Estate planning—it is an incredibly important tool, not just for the uber-wealthy or those thinking about retirement. On the contrary, estate planning is something every adult should do. Estate planning can help you accomplish any number of goals, including appointing guardians for minor children, choosing healthcare agents to make decisions for you should you become ill, minimizing taxes so you can pass more wealth onto your family members, and stating how and to whom you would like to pass your estate on to when you pass away.
While it should be at the top of everyone’s to-do list, it can be an overwhelming topic to dive into. To help you get situated, below are some important terms you should know as you think about your own estate plan.
Generally, anything a person owns, including a home and other real estate, bank accounts, life insurance, investments, furniture, jewelry, art, clothing, and collectibles.
A person or entity (such as a charity) that receives a beneficial interest in an asset, estate, trust, or insurance policy. There are various types of beneficiaries such as vested, contingent, and remote contingent.
A payment in cash or asset(s) to the beneficiary, individual, or entity who is entitled to receive it.
All assets and debts left by an individual at death.
A person with a legal obligation (duty) to act primarily for another person’s benefit, e.g., a trustee or agent under a power of attorney. “Fiduciary” implies great confidence and trust, and a high degree of good faith.
The process of transferring (re-titling) assets to a living trust. A living trust will only avoid probate at the grantor’s (the person funding the trust) death if it is fully funded, meaning it contains all of the decedent’s assets. Funding may be different depending on the type of trust.
Unable to manage one’s own affairs, either temporarily or permanently; often involves a lack of mental capacity. This medical determination has ramifications with respect to the estate planning documents that are in place.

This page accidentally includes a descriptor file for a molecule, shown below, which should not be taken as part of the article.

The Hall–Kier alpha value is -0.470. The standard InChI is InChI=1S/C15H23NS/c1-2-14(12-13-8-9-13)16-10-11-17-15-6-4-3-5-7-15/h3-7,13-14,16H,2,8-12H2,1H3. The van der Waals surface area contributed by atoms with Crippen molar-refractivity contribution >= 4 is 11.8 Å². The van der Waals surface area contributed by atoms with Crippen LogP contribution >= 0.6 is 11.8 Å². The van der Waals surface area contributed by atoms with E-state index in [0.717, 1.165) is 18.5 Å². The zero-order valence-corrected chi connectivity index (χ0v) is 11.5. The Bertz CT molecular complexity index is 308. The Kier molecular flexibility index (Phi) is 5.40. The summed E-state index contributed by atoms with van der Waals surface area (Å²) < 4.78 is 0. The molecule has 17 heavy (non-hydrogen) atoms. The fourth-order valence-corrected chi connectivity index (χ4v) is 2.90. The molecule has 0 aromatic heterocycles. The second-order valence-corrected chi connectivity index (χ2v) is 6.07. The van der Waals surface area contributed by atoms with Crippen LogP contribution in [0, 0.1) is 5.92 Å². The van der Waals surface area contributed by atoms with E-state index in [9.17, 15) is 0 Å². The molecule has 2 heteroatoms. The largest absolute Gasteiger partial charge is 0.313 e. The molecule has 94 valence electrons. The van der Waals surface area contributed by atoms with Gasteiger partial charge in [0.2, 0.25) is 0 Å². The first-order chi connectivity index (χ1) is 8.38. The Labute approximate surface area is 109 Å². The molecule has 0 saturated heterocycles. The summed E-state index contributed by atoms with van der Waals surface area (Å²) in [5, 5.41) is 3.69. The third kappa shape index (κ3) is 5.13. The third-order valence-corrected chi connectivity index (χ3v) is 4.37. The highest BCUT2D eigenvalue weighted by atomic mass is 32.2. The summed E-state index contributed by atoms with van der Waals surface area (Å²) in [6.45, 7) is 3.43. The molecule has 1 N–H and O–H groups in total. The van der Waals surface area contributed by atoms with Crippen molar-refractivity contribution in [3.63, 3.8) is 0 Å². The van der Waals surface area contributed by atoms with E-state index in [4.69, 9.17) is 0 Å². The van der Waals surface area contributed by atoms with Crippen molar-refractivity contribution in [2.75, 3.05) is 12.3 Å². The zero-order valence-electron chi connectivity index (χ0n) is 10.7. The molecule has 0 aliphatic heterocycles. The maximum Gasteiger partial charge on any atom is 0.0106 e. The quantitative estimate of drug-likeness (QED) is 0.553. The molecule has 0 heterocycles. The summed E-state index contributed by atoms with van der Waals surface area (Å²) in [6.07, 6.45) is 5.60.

The assets received from someone who has died.
A deduction on the federal estate tax return, it lets the first spouse to die leave an unlimited amount of assets to the surviving spouse free of estate taxes provided that those assets are under the then current federal exemption amount. However, if no other tax planning is used and the surviving spouse’s estate is more than the amount of the federal estate tax exemption in effect at the time of the surviving spouse’s death, estate taxes will be due at that time.
The court-supervised process of managing the assets and debts of a person who has passed away. Probate can be in conjunction with a Will (A trust is not subject to Probate) or can administer an estate without a Will by way of intestate succession.
Settling an estate
The process of winding down the final affairs (valuation of assets, payment of debts and taxes, distribution of assets to beneficiaries) after someone dies.
A fiduciary relationship in which one party, known as the grantor or settlor, gives another party, known as the trustee, the right to hold property or assets for the benefit of another party, the beneficiary. The trust should be memorialized by a written trust agreement, outlining how the trust assets will be distributed to the beneficiary. Often times with an estate planning trust, the grantor, trustee, and the beneficiary are initially all the same person, so there are no asset protection qualities.
A written document completed in accordance with state requirements that contain instructions for disposing of assets after death. A Will can only be enforced through a probate court. A Will can also contain the nomination of a guardian for minor children.
If you have any additional questions about estate planning or would like to consult an estate planning professional, please contact our offices. We can make sure you have a comprehensive plan that is tailored to your unique needs and goals. Reach us at 775 882 8032 or schedule your consultation with us through our website, just click here.